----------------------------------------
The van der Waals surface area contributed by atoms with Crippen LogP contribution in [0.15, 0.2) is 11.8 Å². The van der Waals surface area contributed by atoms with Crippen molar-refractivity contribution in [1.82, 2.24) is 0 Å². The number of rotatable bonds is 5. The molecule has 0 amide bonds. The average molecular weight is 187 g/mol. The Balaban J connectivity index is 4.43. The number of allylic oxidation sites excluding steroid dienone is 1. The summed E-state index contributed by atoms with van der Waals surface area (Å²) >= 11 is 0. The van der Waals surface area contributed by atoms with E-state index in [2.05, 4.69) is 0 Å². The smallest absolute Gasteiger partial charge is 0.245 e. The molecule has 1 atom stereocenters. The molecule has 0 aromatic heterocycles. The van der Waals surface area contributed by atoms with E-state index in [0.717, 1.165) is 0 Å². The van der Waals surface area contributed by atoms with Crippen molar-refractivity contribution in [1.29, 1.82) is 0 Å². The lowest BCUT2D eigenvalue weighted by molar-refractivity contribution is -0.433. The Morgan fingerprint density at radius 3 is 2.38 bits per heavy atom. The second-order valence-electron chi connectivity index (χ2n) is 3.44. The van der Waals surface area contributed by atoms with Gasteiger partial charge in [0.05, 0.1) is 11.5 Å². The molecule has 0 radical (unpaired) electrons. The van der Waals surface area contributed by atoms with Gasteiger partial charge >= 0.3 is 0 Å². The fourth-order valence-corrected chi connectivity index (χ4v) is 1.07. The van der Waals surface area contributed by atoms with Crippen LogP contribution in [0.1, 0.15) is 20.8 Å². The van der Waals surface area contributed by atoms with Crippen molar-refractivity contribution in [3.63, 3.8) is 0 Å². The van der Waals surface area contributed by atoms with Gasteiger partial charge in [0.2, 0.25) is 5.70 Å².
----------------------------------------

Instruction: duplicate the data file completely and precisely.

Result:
The van der Waals surface area contributed by atoms with Crippen LogP contribution in [0.15, 0.2) is 11.8 Å². The van der Waals surface area contributed by atoms with Crippen molar-refractivity contribution in [1.82, 2.24) is 0 Å². The number of rotatable bonds is 5. The molecule has 0 amide bonds. The average molecular weight is 187 g/mol. The Balaban J connectivity index is 4.43. The number of allylic oxidation sites excluding steroid dienone is 1. The summed E-state index contributed by atoms with van der Waals surface area (Å²) >= 11 is 0. The van der Waals surface area contributed by atoms with E-state index in [2.05, 4.69) is 0 Å². The smallest absolute Gasteiger partial charge is 0.245 e. The molecule has 1 atom stereocenters. The molecule has 0 aromatic heterocycles. The van der Waals surface area contributed by atoms with E-state index in [0.717, 1.165) is 0 Å². The van der Waals surface area contributed by atoms with Crippen molar-refractivity contribution in [1.29, 1.82) is 0 Å². The lowest BCUT2D eigenvalue weighted by molar-refractivity contribution is -0.433. The Morgan fingerprint density at radius 3 is 2.38 bits per heavy atom. The second-order valence-electron chi connectivity index (χ2n) is 3.44. The van der Waals surface area contributed by atoms with Gasteiger partial charge in [0.05, 0.1) is 11.5 Å². The molecule has 0 radical (unpaired) electrons. The van der Waals surface area contributed by atoms with Gasteiger partial charge >= 0.3 is 0 Å². The fourth-order valence-corrected chi connectivity index (χ4v) is 1.07. The van der Waals surface area contributed by atoms with Crippen LogP contribution in [0.1, 0.15) is 20.8 Å². The van der Waals surface area contributed by atoms with Crippen molar-refractivity contribution in [3.63, 3.8) is 0 Å². The van der Waals surface area contributed by atoms with Gasteiger partial charge in [0.2, 0.25) is 5.70 Å².